We must transform the way we look at our ocean and the blue economy. As we find ourselves in need of robust, comprehensive initiatives for economic recovery, we must prioritize resilience and consider an accelerated transition to a more sustainable economy that includes the blue economy. This will require continued, and growing, investment in ocean science and technology to ensure sustainable growth built on scientifically sound principles. We must use our scientific, technological, and leadership capabilities to support a healthy ocean that reduces security threats and can continue to benefit people economically, nutritionally, socially, and environmentally.
Over the course of history, the United States has demonstrated a strong ability for scientific leadership. U.S fisheries are some of the most sustainably managed in the world, ensuring healthy, traceable seafood, and we have the ability to lead efforts in fisheries management and other uses of ocean resources across the globe. However, ocean resources, and the management tools put in place to conserve and protect them, cannot be constrained to national boundaries or other man-made limits, so these efforts must be truly a world-wide collaboration. We are looking to build a sustainable future, and we both need and can be on the forefront of this effort. Risks in our modern world, particularly those that relate to the environment, must be addressed multilaterally, and it is important that the United States remain engaged in conversations on how to minimize those risks. By taking bold, decisive, and collective action, we can ensure science is prioritized in finding solutions in this and other times of crisis.
Now is the time for profound change in the way we think about our relationship with the world around us, particularly the ocean. The next big global crisis could come from the ocean, but so could the next big solution. It is up to us to determine the outcome based on how much we commit to increasing ocean understanding. No matter if we live or work in a coastal state, or in the middle of a landlocked country, the ocean impacts our livelihoods, lifestyles, health, and security. Without the increased predictability that comes from ocean science, we are failing to address a major risk to the stability of our health, security, and economy. We stand in a precarious time in history, where decisions made, and actions taken now, will have resounding impacts on people and our planet for generations to come. If we fail to take advantage of this opportunity, the threats to both human health and security will be severe. We hope to avoid more serious global crises, but if and when they do occur, we need to be prepared to understand where the most serious threats are, who is most at risk, how we can best adapt to the challenges, and how to prevent the worst-case scenarios. This can only be fully done with the knowledge, technical capability, and expertise that comes from present and future investment in ocean science and technology because ocean health is human health.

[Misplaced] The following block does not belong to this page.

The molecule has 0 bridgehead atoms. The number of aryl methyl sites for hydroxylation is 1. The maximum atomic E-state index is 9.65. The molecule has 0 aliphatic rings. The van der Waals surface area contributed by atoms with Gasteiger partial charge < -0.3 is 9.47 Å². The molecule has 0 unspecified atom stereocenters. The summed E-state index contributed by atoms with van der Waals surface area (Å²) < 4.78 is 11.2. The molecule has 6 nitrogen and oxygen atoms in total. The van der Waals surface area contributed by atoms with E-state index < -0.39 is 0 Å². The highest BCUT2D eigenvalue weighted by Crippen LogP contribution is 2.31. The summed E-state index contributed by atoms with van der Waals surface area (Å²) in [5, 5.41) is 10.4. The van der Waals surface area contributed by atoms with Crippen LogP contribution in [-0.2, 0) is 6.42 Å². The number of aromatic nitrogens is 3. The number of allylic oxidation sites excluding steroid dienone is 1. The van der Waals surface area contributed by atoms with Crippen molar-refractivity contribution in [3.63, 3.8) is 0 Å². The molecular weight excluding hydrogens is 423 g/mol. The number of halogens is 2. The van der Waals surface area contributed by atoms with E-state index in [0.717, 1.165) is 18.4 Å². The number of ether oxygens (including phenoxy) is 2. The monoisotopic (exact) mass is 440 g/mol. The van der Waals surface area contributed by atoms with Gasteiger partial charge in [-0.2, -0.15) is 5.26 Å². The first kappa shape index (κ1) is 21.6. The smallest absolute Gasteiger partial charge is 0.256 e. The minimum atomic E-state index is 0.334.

Rear Admiral Jonathan White, USN (ret.) is President and CEO of the Consortium for Ocean Leadership
Annabelle Leahy is a Policy Intern with the Consortium for Ocean Leadership
* This post is part of the Council on Strategic Risks’ “Responsibility to Prepare and Prevent” Blog Series, designed to increase the tempo and scale of relevant and useful analysis during a time of crisis